Citation Edit

In re Ghiron, 442 F.2d 985, 169 U.S.P.Q. (BNA) 723 (C.C.P.A. 1971) (full-text).

Appellate Court Proceedings Edit

Method claims were rejected for insufficient disclosure. The only description of apparatus was in the form of "block diagrams" indicating the various elements of the system. The specification did not identify the elements, their interrelationship, nor a particular apparatus intended to carry out each function.

To rebut this rejection, appellants referred to a textbook, which they claimed showed computer components and circuits, and to certain classes in the Patent Office classification system (apparently relating to computer circuits). They asserted that these references made it clear that the selection and assembly of the components required to perform the claimed method were "well within the skill of persons of ordinary skill in the art."

The court found this "evidence" to be "meager" and the argument to be conclusionary. It reasoned that this "showing is not persuasive that a person of ordinary skill in the art would be able to provide apparatus for practicing the present invention from appellant's drawing taken in connection with their specification." In addition, the court held that this "evidence" did not demonstrate that such a person would be taught how to modify previously known "overlap mode" computers to practice the invention.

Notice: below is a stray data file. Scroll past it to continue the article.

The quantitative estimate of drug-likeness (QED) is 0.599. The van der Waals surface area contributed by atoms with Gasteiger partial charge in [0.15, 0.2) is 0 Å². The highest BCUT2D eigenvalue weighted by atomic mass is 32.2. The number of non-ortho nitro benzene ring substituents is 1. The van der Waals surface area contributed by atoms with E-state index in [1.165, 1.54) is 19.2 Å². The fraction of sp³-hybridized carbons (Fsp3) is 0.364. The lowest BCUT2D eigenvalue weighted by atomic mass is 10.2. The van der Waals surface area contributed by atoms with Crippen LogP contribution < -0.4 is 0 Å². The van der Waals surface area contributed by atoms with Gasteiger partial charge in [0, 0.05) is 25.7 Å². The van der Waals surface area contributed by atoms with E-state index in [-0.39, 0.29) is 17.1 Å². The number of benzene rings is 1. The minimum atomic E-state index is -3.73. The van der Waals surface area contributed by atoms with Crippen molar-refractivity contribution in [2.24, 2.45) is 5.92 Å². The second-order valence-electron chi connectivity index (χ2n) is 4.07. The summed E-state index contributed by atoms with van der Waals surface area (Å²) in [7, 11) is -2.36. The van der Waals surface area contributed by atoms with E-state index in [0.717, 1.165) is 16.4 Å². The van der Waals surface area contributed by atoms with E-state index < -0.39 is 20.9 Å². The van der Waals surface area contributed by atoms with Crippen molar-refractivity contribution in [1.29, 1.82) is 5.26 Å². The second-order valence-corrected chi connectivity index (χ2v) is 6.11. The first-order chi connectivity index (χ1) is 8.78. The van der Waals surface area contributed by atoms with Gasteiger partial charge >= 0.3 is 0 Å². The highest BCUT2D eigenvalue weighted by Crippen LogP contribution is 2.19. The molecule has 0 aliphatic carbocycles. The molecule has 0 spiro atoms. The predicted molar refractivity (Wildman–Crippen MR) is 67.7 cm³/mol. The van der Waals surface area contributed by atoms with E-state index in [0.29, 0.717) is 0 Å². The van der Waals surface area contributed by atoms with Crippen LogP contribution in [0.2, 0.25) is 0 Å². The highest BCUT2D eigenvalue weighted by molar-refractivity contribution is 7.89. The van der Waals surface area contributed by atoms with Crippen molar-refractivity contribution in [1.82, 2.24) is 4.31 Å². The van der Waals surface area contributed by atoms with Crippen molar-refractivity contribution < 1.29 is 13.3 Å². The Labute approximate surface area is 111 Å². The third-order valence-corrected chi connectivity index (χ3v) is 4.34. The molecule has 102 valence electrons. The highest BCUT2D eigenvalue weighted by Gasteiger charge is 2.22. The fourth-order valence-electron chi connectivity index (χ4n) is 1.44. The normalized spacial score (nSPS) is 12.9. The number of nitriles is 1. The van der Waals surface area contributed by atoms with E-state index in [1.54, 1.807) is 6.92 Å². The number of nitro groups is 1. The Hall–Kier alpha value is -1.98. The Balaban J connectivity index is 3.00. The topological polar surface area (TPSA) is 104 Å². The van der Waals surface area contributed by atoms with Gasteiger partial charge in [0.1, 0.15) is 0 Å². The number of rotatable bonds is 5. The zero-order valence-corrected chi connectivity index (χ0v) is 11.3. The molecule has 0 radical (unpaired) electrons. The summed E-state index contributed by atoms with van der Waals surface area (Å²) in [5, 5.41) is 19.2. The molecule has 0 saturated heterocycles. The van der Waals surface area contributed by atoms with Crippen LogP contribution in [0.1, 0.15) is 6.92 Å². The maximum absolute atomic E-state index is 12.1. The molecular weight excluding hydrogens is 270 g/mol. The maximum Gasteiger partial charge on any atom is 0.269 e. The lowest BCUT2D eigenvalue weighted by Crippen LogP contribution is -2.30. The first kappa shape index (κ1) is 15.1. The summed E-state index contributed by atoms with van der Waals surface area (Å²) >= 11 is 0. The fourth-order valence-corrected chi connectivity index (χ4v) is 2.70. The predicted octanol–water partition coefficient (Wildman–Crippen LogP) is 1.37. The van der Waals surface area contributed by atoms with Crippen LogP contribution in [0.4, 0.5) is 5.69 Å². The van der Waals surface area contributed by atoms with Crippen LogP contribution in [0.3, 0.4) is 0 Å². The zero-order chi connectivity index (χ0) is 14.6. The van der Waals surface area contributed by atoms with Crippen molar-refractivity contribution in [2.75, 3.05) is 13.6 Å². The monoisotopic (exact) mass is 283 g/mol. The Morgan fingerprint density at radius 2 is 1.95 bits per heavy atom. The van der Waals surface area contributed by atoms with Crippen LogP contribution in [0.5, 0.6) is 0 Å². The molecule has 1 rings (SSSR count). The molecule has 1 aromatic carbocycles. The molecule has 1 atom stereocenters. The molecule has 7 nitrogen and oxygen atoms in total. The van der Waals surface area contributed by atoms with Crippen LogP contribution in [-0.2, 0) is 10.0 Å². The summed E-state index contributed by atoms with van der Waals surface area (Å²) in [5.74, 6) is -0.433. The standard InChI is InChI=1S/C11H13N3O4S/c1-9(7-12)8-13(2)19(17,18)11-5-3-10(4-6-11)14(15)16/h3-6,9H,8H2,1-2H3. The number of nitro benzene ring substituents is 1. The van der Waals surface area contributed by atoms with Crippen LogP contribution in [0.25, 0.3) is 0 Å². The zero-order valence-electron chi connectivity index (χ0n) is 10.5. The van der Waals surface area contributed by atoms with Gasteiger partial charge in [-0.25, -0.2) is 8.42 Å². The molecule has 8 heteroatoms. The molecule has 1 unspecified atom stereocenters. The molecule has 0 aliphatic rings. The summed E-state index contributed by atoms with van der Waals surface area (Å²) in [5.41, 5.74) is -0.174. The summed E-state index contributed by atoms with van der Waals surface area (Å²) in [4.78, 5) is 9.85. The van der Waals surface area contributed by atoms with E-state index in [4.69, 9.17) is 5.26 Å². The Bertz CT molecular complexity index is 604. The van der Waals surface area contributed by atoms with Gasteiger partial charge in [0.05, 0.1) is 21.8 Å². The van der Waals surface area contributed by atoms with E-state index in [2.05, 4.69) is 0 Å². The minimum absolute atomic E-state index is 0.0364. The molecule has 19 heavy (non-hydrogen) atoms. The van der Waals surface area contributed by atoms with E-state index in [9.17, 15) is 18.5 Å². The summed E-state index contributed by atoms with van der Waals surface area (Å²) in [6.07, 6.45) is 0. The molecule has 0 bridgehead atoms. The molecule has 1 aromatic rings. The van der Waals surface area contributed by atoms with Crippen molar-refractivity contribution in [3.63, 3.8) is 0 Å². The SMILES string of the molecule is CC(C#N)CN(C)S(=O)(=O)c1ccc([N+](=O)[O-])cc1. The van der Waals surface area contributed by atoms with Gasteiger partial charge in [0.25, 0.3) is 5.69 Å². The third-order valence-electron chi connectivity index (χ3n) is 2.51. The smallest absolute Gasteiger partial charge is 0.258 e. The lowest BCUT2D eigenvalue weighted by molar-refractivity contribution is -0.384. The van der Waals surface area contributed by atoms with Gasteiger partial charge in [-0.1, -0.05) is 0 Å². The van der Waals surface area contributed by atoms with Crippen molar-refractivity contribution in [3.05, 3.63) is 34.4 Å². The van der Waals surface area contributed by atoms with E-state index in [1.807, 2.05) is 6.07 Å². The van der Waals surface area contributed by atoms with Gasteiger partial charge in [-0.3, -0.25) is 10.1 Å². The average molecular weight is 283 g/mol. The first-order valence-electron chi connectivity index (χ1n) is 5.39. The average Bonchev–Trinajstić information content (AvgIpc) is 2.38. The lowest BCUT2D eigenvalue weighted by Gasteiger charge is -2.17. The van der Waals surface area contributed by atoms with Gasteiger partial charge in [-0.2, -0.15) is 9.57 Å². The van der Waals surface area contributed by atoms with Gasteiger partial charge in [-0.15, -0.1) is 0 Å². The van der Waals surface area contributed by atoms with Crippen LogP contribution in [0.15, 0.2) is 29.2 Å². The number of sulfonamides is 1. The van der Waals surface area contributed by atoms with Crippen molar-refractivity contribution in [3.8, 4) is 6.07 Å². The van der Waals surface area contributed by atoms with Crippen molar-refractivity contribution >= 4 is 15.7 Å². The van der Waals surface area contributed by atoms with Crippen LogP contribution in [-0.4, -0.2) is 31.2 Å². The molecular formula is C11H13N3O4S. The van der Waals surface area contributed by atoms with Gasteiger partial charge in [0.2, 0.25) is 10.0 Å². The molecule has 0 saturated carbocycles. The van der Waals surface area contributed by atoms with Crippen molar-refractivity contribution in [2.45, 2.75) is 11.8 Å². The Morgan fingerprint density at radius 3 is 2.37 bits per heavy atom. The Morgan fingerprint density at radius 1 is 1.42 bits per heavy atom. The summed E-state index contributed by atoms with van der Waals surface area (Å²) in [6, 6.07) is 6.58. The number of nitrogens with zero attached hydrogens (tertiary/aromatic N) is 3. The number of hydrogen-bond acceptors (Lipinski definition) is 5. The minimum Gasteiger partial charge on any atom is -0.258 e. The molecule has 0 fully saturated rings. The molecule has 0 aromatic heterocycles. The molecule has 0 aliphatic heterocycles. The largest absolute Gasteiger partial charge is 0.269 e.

The court specifically held that even where a claim was to a "method," adequate disclosure of the particular apparatus required to practice the method was still necessary.

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